Two years ago, the Khmer Rouge tribunal announced that after successive human resources audits it had adopted broad-based reforms to how it hired Cambodian personnel.
The court and UN officials trumpeted the reforms, which included a personnel handbook, as a way of resolving kickback allegations in which some staff alleged they had to return a portion of their pay in exchange for being hired.
Independent auditors found in 2008 that the new measures were “robust,” and in April 2008 the court’s Director of Administration, Sean Visoth, defended the reputed $100,000 cost of the hiring audits: “International standards come with a price.”
But Cambodian court officials now say the court does not necessarily follow the guidelines established in the personnel handbook, which mandates competitive recruitment but has not governed recent appointments to the court’s victims support section.
On Wednesday, Rong Chhorng, the court’s former chief of personnel, was named head of the victims support section through a noncompetitive hiring process in which no public call was made for applicants.
A court spokesman said last year that Mr Chhorng’s predecessor, Helen Jarvis, who stepped down in June, was also appointed in 2009 “as a re-deployment” and not as a result of competitive recruiting.
Tony Kranh, the tribunal’s acting chief of administration, said yesterday that hiring decisions were not always made according to the personnel handbook, and that sometimes the court relied only on the ECCC law, which has little to say about recruitment.
“We have in our hands as administrators two equal means” of recruitment, Mr Kranh said, referring to the law establishing the tribunal and the personnel handbook.
Practices at the court had “evolved” since the 2008 reforms, he said.
Mr Chhorng explained yesterday that the court only recruited competitively when a candidate could not be found within the Cambodian civil service.
“We have an ECCC law, and in the law it says the national staff will be appointed…from the ranks of civil servants at the request of the Director of Administration,” he said.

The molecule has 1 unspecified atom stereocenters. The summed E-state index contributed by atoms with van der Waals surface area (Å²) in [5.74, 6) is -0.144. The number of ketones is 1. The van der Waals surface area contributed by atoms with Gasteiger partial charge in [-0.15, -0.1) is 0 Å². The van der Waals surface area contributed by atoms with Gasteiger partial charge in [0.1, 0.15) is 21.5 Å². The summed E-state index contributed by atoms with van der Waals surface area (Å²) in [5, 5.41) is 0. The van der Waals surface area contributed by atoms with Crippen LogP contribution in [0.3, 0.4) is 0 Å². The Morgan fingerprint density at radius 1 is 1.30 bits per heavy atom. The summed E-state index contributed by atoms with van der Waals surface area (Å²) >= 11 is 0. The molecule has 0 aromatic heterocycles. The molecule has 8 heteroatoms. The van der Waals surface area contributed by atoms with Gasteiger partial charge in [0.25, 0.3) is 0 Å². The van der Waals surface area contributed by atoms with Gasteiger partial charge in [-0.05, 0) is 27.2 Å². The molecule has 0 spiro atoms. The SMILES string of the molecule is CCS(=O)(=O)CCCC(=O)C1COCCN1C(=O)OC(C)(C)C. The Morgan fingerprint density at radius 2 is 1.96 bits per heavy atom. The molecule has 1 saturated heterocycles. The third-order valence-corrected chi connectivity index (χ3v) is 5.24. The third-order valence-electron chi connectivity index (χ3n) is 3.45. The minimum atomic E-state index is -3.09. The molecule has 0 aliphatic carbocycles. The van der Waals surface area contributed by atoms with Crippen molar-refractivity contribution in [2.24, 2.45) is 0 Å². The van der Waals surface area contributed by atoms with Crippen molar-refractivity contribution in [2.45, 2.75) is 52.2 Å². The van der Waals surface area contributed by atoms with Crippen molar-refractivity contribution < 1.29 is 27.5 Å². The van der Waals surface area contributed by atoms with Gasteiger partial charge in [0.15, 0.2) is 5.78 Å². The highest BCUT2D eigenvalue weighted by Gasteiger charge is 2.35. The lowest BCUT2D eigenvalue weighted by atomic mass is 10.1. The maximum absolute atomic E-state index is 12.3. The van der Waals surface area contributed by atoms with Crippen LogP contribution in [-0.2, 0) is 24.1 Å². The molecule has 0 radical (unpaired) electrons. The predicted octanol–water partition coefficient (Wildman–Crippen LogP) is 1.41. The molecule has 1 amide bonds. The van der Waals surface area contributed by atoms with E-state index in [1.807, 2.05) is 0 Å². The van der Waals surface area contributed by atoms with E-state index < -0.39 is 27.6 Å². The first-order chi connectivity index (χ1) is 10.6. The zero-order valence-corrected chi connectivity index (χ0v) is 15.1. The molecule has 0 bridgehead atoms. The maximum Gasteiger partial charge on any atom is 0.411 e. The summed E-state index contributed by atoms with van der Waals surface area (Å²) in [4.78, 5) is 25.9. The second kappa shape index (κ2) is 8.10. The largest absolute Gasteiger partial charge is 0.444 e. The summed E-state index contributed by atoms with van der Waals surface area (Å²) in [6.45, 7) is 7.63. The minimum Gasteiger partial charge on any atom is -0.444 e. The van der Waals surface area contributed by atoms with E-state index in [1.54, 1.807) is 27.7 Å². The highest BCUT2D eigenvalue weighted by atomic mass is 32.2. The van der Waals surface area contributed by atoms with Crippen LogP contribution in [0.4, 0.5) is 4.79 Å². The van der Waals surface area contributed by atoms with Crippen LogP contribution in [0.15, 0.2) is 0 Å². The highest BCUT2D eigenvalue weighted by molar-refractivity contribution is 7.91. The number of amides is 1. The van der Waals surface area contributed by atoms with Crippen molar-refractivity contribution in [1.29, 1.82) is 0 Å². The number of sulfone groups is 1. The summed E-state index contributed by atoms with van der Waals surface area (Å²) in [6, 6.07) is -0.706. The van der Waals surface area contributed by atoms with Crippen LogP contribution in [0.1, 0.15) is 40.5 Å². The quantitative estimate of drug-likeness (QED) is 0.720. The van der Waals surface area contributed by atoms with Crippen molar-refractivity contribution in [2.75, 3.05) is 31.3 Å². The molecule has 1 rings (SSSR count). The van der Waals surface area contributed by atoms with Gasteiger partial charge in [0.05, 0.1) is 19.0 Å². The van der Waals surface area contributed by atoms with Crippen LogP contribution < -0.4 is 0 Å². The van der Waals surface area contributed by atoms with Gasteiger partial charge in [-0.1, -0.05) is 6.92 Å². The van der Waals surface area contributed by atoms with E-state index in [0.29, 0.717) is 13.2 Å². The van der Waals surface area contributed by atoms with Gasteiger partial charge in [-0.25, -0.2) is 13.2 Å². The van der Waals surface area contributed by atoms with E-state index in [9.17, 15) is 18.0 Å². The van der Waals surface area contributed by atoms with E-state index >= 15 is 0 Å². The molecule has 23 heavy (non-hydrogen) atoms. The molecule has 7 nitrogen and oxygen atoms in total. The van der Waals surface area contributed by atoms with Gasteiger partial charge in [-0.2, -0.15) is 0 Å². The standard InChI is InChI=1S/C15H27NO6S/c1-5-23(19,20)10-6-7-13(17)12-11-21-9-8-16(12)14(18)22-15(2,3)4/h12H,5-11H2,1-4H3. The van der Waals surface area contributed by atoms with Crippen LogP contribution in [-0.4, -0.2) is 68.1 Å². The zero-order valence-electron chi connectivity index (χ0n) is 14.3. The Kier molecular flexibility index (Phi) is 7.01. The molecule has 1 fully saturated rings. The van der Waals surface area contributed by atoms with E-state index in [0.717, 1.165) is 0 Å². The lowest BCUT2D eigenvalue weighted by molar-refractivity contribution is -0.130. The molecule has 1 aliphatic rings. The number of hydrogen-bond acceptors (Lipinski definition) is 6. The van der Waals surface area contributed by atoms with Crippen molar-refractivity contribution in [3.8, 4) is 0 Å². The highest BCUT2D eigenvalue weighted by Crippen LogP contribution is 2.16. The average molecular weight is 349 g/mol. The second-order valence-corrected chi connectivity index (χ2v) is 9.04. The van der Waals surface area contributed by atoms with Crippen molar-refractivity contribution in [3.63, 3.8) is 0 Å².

“When we talk about the personnel handbook, this is a complementary tool in recruitment for positions not available in the government’s civil service, for example translators and interpreters, so we send it to the market.”
The US, one of the tribunal’s biggest donors, said yesterday it would examine the reports of noncompetitive hiring.
“The embassy will likely make appropriate inquiries with court officials on the issue,” a spokesman for the US Embassy in Phnom Penh wrote in an e-mail.
The personnel handbook mandates competitive recruitment “in all cases.” This includes placing advertisements in at least two local newspapers and sending job notices to embassies and NGOs.
The handbook was drafted after a 2007 audit uncovered serious recruitment problems and concluded that the court’s hiring process “was not transparent, competitive and objective.”
As head of personnel until Wednesday, Mr Chhorng was charged with “assuring quality and transparency in public recruitment” and developing and maintaining the personnel handbook.
Mr Chhorng compared his hiring to that of Ms Jarvis, whom he said was asked by Mr Kranh to move directly to the victims unit from her position as head of the office of public affairs.
“You might know that I’m already qualified given my performance,” he added, declining to elaborate on his other qualifications for working with victims.
Court spokesman Reach Sambath declined Wednesday to comment on Mr Chhorng’s relevant experience, other than to say: “Rong Chhorng as well also considers himself a victim.”
Long Panhavuth, a project officer at the Cambodia Justice Initiative, said it was crucial that the court’s hiring guidelines be consistently applied.
“The ECCC has previously had problems with corruption and malpractice, that’s why they introduced the court handbook, so I would say that it is surprising that the staff of the court said that it is up to them to choose when and how and where to apply it,” he said.
“I think it would make the victims unit even more effective if the head were recruited competitively.”
The victim support section, which has cycled through three directors in the space of little more than a year, was also the target of criticism in a report released yesterday by watchdog group Open Society Justice Initiative, which said the unit was not fulfilling its mandate.
In February, the court’s judges instituted sweeping changes to victim participation, limiting civil parties’ procedural rights while broadening the mandate of the victims unit to include non-judicial outreach activities.
However, more than six months later, the victims’ office has not acted on this mandate at all, except to send a questionnaire to civil society organizations in June.
“There is no information that the court has begun developing or carrying out the ‘non-legal measures’ to assist victims,” the report said.
Mr Chhorng said the victims office had not taken any steps to expand its activities because it did not fully understand the new mandate.
“We are not really expanded yet,” he said. “There’s not much clarification…. Non-judicial measures, we don’t have much clarification and well understood on this non-judicial measures.”
He said the office would seek clarification on the meaning of its expanded mandate at a plenary meeting this month.
(Additional reporting by Douglas Gillison)